Upon carrying out some online research for a recent project, I noticed that when typing ‘weight’ into the search engine, the top recommended sites were entitled ‘Height to Weight Chart’ and ‘BMI Weight Calculator’. This got me thinking, what does constitute as the perfect weight, or weight to height ratio.
To put it simply, there isn’t one!
My first instance of realisation was when I was 16, competing for my local athletics club. In the age range above me was a girl who despite being about 5 foot nothing, she was a complete powerhouse, championing all events she entered. At 16 years old this girl was my absolute idol.
Then, it came to the weighing. It is within the interest of the coach to measure and weigh their athletes to ensure that they are receiving adequate nutrition and are training safely. Nonetheless, as a teenage girl you can probably understand what a daunting process this is, to have someone measure you up, take your weight, and actually critique you for it.
It was at this moment that this older girl went from being my idol to my hero. Seeing how embarrassed I looked as I stood there comparing myself, a sprinter, to the tall long distance girls from my club. She explained how as a long-term competitive athlete she has had all sorts of body composition and weight tests done to her. When she was 16 she was made to take two different weight tests: BMI and Fat Calibre. As a relatively ‘short’ girl with incredibly powerful legs, the BMI calculations came back telling her she was obese, where the latter test insinuated she was underweight. From then on, my understanding and reaction to these tests changed forever. For the better.
The point I am trying to make here is that you cannot let some online test tell you about your own health. It is an internal judgement, something only you can decide. Each body will have a different composition. An ectomorph (taller with a petite and lean frame) should not be made to feel ashamed because a test has decided they’re under weight. Equally, a mesomorph (a more compact and muscular build) should not feel overweight because of the rate their body can build muscle at.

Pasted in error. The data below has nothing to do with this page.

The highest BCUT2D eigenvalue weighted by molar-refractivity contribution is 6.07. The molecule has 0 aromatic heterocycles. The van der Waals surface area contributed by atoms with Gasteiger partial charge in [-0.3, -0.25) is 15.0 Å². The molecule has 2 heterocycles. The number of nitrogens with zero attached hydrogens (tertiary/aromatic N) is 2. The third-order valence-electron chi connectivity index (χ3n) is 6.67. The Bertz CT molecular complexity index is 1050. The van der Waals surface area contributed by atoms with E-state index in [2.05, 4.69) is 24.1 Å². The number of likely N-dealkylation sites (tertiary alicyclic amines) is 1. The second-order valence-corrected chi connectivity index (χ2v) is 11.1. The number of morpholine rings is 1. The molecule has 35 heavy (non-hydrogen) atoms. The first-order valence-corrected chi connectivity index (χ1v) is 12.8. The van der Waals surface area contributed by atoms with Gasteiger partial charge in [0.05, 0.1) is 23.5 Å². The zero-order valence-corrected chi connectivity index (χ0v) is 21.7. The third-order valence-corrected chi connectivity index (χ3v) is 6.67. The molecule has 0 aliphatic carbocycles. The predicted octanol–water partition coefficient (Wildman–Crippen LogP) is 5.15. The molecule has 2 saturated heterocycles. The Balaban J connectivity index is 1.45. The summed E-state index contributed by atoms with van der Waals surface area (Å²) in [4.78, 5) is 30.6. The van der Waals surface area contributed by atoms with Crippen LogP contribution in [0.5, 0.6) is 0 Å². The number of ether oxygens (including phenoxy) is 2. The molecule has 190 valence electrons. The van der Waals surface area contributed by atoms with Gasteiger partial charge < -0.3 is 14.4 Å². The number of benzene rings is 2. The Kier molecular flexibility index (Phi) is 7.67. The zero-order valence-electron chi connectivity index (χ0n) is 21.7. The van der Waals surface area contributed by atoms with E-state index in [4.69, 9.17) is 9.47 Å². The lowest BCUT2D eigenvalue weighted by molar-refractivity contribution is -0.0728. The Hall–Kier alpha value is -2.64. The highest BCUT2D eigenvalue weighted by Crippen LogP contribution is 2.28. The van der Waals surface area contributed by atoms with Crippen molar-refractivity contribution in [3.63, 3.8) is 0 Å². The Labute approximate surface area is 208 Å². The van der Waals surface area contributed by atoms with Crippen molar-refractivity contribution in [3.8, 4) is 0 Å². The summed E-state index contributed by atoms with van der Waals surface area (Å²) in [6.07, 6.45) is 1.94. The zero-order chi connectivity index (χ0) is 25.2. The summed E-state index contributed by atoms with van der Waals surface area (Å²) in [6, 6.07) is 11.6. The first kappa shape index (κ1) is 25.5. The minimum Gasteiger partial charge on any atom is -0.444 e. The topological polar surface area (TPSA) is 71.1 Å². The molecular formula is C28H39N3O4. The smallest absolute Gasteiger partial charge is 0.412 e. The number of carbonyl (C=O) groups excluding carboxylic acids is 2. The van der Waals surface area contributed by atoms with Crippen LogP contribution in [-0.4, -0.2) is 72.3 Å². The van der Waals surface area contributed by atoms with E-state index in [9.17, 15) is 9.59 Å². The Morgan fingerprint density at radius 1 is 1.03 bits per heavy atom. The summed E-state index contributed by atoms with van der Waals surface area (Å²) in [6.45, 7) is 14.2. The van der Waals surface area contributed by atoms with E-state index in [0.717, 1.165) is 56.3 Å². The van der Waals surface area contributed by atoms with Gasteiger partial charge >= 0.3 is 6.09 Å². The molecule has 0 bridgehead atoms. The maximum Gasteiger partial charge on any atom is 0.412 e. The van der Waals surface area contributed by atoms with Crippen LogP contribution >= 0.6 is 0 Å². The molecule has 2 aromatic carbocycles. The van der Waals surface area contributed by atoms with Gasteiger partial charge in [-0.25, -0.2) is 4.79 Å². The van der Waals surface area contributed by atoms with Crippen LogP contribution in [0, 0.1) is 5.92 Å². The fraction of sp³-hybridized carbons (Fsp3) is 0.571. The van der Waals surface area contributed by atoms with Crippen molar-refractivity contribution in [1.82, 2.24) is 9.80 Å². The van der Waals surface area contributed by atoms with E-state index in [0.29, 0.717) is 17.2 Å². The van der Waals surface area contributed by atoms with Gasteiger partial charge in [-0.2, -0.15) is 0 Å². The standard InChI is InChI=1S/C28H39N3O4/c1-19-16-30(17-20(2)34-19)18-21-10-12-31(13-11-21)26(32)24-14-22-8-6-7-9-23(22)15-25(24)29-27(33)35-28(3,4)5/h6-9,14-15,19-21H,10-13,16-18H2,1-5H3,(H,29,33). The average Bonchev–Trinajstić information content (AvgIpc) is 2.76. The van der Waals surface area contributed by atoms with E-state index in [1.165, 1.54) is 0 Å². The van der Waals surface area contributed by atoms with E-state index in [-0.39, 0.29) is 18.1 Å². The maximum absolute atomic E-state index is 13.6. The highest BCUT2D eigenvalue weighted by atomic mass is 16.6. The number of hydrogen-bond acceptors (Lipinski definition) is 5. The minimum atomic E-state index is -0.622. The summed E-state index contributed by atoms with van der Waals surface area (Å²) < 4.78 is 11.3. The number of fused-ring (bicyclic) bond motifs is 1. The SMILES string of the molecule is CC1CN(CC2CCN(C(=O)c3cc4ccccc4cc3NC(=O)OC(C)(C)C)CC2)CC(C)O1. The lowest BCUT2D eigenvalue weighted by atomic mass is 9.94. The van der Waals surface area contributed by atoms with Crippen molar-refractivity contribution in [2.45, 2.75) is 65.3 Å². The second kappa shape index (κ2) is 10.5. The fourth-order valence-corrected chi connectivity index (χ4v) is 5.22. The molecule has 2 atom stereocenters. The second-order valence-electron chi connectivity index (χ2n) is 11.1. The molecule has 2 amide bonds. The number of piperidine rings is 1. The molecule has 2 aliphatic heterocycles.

Whilst it is easy to judge your body and it’s health by how much you weigh, or what you look like in comparison to others, it isn’t the correct method of judgement. At all. Far from it.
The World Health Organisation defined health as “a state of complete physical, mental, and social well-being and not merely the absence of disease or infirmity”. Nowhere here does it mention weight or body composition. So, next time you want to assess your health by analysing your body, ask yourself- does your body give you the ability and energy to carry out your daily tasks, and allow you to feel good whilst doing it? Yes? Then tell yourself you’ve got a slammin’ bod.
So, whilst the BMI is a good indication of what the average person should weigh, just remember you’re no average woman! You’re unique, and so is your body. So scrap the scales and judge your ‘perfect body’ by what is safe and achievable for you, and how you feel on the inside and out!
Love and Passion,